Thursday, February 09, 2006

Riley Poll: Clean Money OK; Sten Not So Much

Without the head's-up by Worldwide Pablo, I may never have seen this Riley survey (pdf) covering Portland election items for both the May and November elections. It may have come out just a hair too late to make Tuesday's Tribune, but I still haven't seen it in The O yet, either.

Part of the reason may be the low sample size for a typical survey. Assuming "omnibus" is the new word for "intercept survey"--itself the scientific word for 'man on the street' interviews--then 173 is a good sample based on the fact that it's tough to get people to do them. I spent the better part of two days in Seattle doing them last spring, and got just under 80 people total. Tough data to collect or not, however, the error margin for so few responses makes this a less than robust survey for forming complete opinions. Furthermore, it's so early in the process that a fair chunk of the response is still "Huh?"

But that said, there are some interesting data from the responses. First of all, the backers of campaign finance repeal have to be pretty chagrined at the results--just 29% currently favor repeal. Those wanting to keep the system at least for now don't form a majority either, but when repeal plus ALL of the undecided just barely gets you 50%, that's not a widely popular petition. Even if you assume the maximum favorable error margin, it's still not even 40% in favor of junking the system. 350K spent by Ginny Burdick's gang down the tubes so far, and they're still at the bottom of the hill. If anything, it seems as if the "rich business wants to protect influence" meme has overtaken the "Council wants to waste your money" meme in the early going. It will be hard to turn that around, IMO.

As a fervent supporter of VOE, Erik Sten by rights should be a happy camper reading those results. And maybe he only read that far in the report and put it down to go smoke a cigar. For the sake of his digestion, I sure hope so. When given a list of Position 2 candidates including Sten, the largest group of respondents said, "Not Sten" or "not the guy in there now."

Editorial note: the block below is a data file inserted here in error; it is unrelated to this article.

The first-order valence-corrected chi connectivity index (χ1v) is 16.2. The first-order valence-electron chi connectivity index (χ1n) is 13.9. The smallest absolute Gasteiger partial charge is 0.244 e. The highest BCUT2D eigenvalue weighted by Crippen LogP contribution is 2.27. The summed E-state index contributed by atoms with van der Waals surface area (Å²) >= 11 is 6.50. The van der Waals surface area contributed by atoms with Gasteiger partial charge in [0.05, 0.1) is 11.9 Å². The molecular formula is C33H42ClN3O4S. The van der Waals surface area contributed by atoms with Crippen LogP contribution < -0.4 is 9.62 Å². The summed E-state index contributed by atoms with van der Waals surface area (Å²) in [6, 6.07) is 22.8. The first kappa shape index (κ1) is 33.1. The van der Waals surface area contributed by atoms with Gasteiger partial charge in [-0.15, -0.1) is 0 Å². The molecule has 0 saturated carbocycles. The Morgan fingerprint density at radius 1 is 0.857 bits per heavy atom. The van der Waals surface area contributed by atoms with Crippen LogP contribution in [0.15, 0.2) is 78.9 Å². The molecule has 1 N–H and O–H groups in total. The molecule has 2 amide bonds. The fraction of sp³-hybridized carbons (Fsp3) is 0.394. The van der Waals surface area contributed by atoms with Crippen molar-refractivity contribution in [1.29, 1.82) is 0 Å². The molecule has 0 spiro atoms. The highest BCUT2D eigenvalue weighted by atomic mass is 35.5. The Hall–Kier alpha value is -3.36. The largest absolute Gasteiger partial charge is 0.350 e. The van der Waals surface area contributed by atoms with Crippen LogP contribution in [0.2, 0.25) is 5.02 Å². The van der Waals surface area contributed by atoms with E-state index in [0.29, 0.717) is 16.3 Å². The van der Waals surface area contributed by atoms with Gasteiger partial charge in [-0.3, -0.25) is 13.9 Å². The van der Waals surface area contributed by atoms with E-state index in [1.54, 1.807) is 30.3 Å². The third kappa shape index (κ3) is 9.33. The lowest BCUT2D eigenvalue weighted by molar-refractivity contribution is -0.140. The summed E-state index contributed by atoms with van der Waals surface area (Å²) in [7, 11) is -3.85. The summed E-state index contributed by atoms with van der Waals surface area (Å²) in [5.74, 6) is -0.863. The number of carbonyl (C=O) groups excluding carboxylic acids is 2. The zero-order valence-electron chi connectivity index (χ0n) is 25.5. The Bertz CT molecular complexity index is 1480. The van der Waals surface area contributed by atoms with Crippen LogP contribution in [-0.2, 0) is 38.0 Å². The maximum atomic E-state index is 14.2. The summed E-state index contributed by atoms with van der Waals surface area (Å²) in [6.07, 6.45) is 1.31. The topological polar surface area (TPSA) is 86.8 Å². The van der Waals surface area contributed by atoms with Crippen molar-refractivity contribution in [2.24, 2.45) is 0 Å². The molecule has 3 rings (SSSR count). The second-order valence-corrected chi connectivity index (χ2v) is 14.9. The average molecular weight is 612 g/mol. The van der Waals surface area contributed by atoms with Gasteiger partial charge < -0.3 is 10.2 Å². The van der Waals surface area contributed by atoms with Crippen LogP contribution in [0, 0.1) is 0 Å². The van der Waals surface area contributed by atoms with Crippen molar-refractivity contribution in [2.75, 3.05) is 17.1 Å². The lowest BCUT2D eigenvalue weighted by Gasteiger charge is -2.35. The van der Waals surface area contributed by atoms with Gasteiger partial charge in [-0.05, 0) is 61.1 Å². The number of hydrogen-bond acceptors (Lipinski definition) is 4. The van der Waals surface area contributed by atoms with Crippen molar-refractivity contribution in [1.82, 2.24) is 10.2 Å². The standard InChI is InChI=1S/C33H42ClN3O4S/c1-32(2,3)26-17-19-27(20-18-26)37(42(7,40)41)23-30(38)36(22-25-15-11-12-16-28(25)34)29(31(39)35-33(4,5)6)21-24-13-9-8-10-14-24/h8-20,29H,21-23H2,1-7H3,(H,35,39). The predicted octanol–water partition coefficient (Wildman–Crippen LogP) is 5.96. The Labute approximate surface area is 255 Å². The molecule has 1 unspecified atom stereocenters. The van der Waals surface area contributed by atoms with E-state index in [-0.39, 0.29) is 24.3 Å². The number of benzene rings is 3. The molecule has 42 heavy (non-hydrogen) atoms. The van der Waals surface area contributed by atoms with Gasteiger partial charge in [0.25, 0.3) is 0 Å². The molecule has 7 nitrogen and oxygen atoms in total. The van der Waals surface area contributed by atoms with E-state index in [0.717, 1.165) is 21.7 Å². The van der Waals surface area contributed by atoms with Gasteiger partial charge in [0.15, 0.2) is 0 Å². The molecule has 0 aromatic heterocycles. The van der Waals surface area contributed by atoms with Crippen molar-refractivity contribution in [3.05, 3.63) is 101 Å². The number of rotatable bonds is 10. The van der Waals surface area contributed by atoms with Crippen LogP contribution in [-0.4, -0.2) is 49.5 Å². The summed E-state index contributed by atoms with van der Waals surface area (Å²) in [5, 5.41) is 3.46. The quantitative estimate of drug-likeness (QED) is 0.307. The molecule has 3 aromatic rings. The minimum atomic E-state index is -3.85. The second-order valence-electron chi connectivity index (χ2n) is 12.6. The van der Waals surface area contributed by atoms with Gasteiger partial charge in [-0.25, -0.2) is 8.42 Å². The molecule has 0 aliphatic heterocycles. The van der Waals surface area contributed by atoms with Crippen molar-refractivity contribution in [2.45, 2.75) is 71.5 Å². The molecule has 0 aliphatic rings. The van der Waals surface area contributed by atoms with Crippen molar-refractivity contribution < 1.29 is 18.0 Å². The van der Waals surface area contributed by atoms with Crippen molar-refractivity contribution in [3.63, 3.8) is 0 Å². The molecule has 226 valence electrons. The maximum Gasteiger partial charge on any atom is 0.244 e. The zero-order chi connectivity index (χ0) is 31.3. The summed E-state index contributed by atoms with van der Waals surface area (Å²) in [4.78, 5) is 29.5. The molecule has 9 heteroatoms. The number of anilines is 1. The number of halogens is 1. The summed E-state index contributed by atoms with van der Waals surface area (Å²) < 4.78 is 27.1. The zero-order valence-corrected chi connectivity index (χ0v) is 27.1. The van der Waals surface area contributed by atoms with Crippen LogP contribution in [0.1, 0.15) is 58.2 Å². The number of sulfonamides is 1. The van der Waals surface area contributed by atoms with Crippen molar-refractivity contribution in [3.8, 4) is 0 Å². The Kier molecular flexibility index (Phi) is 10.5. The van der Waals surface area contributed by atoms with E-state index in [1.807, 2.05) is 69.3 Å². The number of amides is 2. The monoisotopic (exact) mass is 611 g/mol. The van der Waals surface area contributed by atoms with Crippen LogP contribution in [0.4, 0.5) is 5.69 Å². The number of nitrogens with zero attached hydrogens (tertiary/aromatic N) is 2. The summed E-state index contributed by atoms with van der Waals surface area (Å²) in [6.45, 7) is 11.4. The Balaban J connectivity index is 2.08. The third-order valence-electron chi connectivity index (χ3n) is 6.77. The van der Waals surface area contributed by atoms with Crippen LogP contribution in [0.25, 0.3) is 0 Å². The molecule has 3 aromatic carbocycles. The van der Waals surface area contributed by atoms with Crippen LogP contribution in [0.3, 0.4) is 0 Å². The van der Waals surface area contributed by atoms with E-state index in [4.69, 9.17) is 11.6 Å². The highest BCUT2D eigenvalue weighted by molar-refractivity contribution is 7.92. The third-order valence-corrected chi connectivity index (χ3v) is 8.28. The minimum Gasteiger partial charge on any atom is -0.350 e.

That's depressing, but what's far worse is that the "not Sten" answer wasn't one of the choices. That's right--37% of Portlanders VOLUNTEERED their animus towards Sten, unbidden. How many of those people do you think Sten can hope to reach? 5%? 10%? 1%? That's Hillary-like polarization, and it is has to be very stressing to campaign with that kind of hard number already in the bag against you. In a final irony, if Sten feels he has to spend large amounts of money to retain his seat, he will trigger additional payments to his opponents to cover the gap--per the very same VOE laws he helped pass.

Dan Saltzman does marginally better than Sten, although his level of support is actually even lower (20% vs 27%). What saves Saltzman is that a full 62% of Portlanders haven't the faintest idea what kind of choice they'd make. Saltzman's "no way in hell I vote for that guy" number is just 6%, meaning he has plenty of people ready to be won over. However, in another odd twist while Sten's opponents barely even register, multiple candidates earn three to four percent against Saltzman. The better the challengers, the smaller the proportion of undecideds Saltzman has access to.

In two other high profile topic areas currently in the news, you might be surprised to learn that residents favor both the aerial tram and a city schools tax by slim pluralities. Neither "yes" vote is particularly strong, and the school tax suffers from needing a 50% majority of registereds voting at all for it to count anyway. But after all the overruns and weeping over wasted effort or citizen backlash, the tram and the tax are at least as popular as they are reviled.

There had better be some swift ad campaigning going on around town, otherwise fortunes are bound to fall.